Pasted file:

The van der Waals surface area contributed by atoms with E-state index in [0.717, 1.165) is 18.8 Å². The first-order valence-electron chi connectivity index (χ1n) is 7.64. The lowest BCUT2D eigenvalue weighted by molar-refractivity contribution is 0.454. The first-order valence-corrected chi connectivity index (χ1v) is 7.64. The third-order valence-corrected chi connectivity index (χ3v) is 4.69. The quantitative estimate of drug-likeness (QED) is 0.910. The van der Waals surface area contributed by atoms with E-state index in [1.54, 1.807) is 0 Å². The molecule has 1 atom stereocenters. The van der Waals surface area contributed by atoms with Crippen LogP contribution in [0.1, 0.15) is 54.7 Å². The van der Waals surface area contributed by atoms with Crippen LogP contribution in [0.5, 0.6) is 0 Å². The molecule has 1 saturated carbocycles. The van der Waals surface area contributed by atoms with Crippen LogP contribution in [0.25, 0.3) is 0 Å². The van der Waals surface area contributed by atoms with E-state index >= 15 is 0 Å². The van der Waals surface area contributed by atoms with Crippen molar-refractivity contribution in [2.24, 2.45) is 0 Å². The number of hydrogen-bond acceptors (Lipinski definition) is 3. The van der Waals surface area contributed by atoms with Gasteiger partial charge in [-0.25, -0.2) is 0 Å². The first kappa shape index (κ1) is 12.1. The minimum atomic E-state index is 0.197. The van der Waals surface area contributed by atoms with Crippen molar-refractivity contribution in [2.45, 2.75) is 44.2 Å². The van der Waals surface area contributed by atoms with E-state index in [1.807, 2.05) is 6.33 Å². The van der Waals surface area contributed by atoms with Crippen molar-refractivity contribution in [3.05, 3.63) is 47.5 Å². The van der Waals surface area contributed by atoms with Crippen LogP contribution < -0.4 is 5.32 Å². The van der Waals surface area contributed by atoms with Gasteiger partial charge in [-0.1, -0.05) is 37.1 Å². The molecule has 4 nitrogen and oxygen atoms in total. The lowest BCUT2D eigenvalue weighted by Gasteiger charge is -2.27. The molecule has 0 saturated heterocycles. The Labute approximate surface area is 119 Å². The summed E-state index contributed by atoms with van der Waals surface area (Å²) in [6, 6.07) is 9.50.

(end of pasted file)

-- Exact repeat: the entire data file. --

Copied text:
The van der Waals surface area contributed by atoms with E-state index in [0.717, 1.165) is 18.8 Å². The first-order valence-electron chi connectivity index (χ1n) is 7.64. The lowest BCUT2D eigenvalue weighted by molar-refractivity contribution is 0.454. The first-order valence-corrected chi connectivity index (χ1v) is 7.64. The third-order valence-corrected chi connectivity index (χ3v) is 4.69. The quantitative estimate of drug-likeness (QED) is 0.910. The van der Waals surface area contributed by atoms with E-state index in [1.54, 1.807) is 0 Å². The molecule has 1 atom stereocenters. The van der Waals surface area contributed by atoms with Crippen LogP contribution in [0.1, 0.15) is 54.7 Å². The van der Waals surface area contributed by atoms with Crippen LogP contribution in [0.5, 0.6) is 0 Å². The molecule has 1 saturated carbocycles. The van der Waals surface area contributed by atoms with Crippen LogP contribution in [0.25, 0.3) is 0 Å². The van der Waals surface area contributed by atoms with E-state index >= 15 is 0 Å². The van der Waals surface area contributed by atoms with Crippen molar-refractivity contribution in [2.24, 2.45) is 0 Å². The number of hydrogen-bond acceptors (Lipinski definition) is 3. The van der Waals surface area contributed by atoms with Gasteiger partial charge in [-0.25, -0.2) is 0 Å². The first kappa shape index (κ1) is 12.1. The minimum atomic E-state index is 0.197. The van der Waals surface area contributed by atoms with Crippen molar-refractivity contribution in [2.45, 2.75) is 44.2 Å². The van der Waals surface area contributed by atoms with E-state index in [1.807, 2.05) is 6.33 Å². The van der Waals surface area contributed by atoms with Crippen molar-refractivity contribution in [3.05, 3.63) is 47.5 Å². The van der Waals surface area contributed by atoms with Crippen LogP contribution < -0.4 is 5.32 Å². The van der Waals surface area contributed by atoms with Gasteiger partial charge in [-0.1, -0.05) is 37.1 Å². The molecule has 4 nitrogen and oxygen atoms in total. The lowest BCUT2D eigenvalue weighted by Gasteiger charge is -2.27. The molecule has 0 saturated heterocycles. The Labute approximate surface area is 119 Å². The summed E-state index contributed by atoms with van der Waals surface area (Å²) in [6, 6.07) is 9.50.